07-03 10:19:02.650 21326-21326/? I/dex2oat﹕ /system/bin/dex2oat --zip-fd=6 --zip-location=/data/app/com.testing.sample.myapp/base.apk --oat-fd=7 --oat-location=/data/dalvik-cache/arm/data@firstname.lastname@example.org@email@example.com --instruction-set=arm --instruction-set-features=div --runtime-arg -Xms64m --runtime-arg -Xmx512m --swap-fd=8 07-03 10:19:03.989 21326-21326/? I/dex2oat﹕ dex2oat took 3.338s (threads: 4) arena alloc=107KB java alloc=2MB native alloc=4MB free=3MB
Output with AOT compilation disabled:
07-03 10:17:33.934 19031-19031/? I/dex2oat﹕ /system/bin/dex2oat --zip-fd=6 --zip-location=/data/app/com.testing.sample.myapp-1/base.apk --oat-fd=7 --oat-location=/data/dalvik-cache/arm/data@firstname.lastname@example.org@email@example.com --instruction-set=arm --instruction-set-features=div --runtime-arg -Xms64m --runtime-arg -Xmx512m --compiler-filter=interpret-only --swap-fd=8 07-03 10:17:34.693 19031-19031/? I/dex2oat﹕ dex2oat took 1.258ms (threads: 4) arena alloc=0B java alloc=2MB native alloc=502KB free=7MB
Checking if manifest includes vmSafeMode
The logcat output of the dex2oat process also lets you check that the vmSafeMode attribute has been correctly applied. When vmSafeMode is set to true this process will be executed with the following argument:
/system/bin/dex2oat ... --compiler-filter=interpret-only
If you are seeing this option when installing your release APK then it is likely you have included vmSafeMode in your apps main AndroidManifest.apk rather than the debug only manifest.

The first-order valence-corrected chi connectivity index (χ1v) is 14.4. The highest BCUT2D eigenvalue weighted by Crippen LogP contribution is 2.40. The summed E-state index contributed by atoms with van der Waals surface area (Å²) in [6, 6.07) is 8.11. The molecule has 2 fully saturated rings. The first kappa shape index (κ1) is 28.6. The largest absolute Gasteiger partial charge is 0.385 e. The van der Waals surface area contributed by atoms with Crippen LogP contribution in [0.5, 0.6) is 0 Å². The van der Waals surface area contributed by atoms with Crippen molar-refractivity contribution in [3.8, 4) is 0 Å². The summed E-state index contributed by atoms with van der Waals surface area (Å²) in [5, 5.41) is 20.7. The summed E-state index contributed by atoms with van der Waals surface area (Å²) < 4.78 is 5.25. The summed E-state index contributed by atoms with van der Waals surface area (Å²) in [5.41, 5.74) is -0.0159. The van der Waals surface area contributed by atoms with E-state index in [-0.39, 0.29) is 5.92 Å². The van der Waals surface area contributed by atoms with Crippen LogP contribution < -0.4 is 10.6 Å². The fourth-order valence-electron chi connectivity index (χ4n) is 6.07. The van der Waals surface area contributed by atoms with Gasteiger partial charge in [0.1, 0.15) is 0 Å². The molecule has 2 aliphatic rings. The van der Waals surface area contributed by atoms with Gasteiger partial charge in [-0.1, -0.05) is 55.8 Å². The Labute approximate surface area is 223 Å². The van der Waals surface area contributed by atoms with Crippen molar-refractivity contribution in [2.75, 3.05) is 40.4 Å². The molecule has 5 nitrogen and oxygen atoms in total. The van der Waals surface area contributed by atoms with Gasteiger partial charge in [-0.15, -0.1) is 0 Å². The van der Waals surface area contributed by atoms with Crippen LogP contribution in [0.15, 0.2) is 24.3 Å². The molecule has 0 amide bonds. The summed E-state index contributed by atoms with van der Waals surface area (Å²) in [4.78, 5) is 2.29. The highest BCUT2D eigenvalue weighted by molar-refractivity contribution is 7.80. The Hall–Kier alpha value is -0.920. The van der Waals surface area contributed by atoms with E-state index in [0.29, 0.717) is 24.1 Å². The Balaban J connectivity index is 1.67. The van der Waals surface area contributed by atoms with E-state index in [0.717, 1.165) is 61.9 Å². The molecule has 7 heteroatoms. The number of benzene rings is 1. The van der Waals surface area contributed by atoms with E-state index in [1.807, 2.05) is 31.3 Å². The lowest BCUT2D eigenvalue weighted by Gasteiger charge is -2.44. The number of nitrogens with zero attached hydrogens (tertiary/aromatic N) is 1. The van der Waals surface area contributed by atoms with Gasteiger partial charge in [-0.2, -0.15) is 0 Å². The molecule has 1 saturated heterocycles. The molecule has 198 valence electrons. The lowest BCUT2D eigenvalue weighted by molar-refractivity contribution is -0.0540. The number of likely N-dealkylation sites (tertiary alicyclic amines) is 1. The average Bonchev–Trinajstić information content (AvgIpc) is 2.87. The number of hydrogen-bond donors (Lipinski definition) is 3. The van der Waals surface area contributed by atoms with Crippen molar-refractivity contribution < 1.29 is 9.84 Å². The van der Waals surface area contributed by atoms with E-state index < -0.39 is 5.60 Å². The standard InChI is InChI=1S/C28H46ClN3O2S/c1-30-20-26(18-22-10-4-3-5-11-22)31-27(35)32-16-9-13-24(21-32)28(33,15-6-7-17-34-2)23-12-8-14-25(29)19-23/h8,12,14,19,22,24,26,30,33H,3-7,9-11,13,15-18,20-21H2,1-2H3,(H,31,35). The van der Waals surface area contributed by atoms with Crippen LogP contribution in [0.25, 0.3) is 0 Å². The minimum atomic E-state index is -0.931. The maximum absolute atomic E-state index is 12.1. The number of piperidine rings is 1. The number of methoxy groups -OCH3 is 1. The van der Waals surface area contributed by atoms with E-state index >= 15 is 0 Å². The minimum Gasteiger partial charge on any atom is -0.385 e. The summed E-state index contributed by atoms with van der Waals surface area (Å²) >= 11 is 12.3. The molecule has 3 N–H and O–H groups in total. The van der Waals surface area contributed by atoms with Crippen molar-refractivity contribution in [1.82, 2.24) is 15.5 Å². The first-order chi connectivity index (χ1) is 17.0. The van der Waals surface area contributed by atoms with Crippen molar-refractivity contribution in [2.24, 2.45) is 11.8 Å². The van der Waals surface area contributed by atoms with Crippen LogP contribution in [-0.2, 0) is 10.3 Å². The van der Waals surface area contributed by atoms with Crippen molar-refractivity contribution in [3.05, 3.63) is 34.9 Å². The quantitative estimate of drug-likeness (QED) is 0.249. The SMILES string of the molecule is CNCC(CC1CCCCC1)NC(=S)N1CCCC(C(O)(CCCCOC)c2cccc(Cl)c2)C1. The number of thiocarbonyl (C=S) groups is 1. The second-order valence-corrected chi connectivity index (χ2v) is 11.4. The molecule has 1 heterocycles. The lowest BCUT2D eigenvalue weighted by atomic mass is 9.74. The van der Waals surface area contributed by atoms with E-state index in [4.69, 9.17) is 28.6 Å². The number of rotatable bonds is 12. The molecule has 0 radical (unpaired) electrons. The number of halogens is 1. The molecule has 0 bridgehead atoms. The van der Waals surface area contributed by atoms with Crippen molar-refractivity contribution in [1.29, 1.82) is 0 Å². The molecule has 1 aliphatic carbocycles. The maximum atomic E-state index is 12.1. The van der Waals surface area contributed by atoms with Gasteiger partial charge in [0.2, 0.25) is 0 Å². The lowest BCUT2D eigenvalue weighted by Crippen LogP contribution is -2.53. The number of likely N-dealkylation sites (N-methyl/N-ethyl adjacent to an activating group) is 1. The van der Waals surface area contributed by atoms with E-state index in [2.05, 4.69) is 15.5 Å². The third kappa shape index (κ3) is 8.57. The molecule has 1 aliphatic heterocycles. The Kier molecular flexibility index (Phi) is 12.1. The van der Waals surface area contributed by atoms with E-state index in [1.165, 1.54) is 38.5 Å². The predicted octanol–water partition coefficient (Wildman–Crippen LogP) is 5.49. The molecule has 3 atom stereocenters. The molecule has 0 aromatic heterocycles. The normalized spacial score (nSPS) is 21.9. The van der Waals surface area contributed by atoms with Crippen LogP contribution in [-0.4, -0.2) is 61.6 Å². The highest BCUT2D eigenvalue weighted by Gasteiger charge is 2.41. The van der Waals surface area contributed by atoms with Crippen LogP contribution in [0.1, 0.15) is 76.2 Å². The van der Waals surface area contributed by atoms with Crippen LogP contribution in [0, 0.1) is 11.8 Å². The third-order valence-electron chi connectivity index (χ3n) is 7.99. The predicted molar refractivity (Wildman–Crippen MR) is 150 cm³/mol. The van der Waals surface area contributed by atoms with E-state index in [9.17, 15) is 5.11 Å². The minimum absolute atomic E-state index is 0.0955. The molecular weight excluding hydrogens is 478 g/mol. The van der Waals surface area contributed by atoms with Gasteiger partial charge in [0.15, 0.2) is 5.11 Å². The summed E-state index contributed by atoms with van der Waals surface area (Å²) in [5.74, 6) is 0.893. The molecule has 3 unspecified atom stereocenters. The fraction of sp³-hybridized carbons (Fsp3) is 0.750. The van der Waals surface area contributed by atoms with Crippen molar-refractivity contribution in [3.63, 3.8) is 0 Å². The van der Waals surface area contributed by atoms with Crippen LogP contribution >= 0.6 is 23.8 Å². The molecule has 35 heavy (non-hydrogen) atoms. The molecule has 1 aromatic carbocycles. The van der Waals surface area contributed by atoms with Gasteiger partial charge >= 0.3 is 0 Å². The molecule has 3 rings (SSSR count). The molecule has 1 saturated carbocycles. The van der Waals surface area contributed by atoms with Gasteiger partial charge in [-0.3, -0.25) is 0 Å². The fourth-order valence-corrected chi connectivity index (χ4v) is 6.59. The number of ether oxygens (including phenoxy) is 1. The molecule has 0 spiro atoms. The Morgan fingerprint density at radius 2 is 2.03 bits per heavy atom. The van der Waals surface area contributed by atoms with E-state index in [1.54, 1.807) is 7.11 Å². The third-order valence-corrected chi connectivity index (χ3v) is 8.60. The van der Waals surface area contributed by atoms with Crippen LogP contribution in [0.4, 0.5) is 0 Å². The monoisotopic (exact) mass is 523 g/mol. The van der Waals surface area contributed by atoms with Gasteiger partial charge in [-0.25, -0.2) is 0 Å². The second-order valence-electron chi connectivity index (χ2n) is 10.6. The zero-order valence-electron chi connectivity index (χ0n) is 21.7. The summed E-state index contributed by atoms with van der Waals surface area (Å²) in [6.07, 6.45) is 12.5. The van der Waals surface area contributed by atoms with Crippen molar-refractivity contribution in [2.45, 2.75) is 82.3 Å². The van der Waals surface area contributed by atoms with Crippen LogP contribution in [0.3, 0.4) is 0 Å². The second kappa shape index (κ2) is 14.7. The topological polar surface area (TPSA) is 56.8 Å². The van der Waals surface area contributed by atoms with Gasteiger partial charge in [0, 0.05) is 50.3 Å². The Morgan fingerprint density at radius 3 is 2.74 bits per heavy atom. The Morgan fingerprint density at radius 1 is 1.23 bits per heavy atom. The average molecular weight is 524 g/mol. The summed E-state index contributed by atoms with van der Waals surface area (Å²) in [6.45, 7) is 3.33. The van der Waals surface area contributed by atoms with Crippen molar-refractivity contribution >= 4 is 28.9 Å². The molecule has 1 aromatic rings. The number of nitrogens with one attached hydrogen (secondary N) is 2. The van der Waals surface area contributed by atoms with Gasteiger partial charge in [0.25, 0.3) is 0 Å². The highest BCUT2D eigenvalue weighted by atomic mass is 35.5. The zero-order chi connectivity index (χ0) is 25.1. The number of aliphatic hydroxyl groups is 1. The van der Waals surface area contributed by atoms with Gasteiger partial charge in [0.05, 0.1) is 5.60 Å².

Another method I found for determining if vmSafeMode is set for a given APK is to use the aapt.exe tool. You will find the aapt tool in the build-tools folder of the Android SDK, which differs in location based on your chosen OS. You will probably have several different versions installed and will find it in a location such as:
Execute the list command:
aapt list -a myapkfile.apk
This should produce output including:
Android manifest: N: android=http://schemas.android.com/apk/res/android E: manifest (line=17) A: android:versionCode(0x0101021b)=(type 0x10)0x1 A: android:versionName(0x0101021c)="1.0" (Raw: "1.0") A: package="com.testing.sample.myapp" (Raw: "com.testing.sample.myapp") A: platformBuildVersionCode=(type 0x10)0x16 (Raw: "22") A: platformBuildVersionName="5.1.1-1819727" (Raw: "5.1.1-1819727") E: uses-sdk (line=22) A: android:minSdkVersion(0x0101020c)=(type 0x10)0x15 A: android:targetSdkVersion(0x01010270)=(type 0x10)0x16 E: application (line=26) A: android:label(0x01010001)=@0x7f0b0001 A: android:icon(0x01010002)=@0x7f030000 A: android:debuggable(0x0101000f)=(type 0x12)0xffffffff A: android:vmSafeMode(0x010102b8)=(type 0x12)0xffffffff
Side effects of disabling AOT compilation
Without ahead-of-time compilation your app is going to run slower, it probably won’t be noticeable, but the runtime will have more work to do during execution. I have heard some developers have had major performance problems, such as execution of intensive processing experiencing a 10x increase in execution time. So keep an eye out for any performance problems.
So far I am happy to report that I have not run into any execution issues or unexpected behavior while testing this optimization.
Android Manifest vmSafeMode attribute: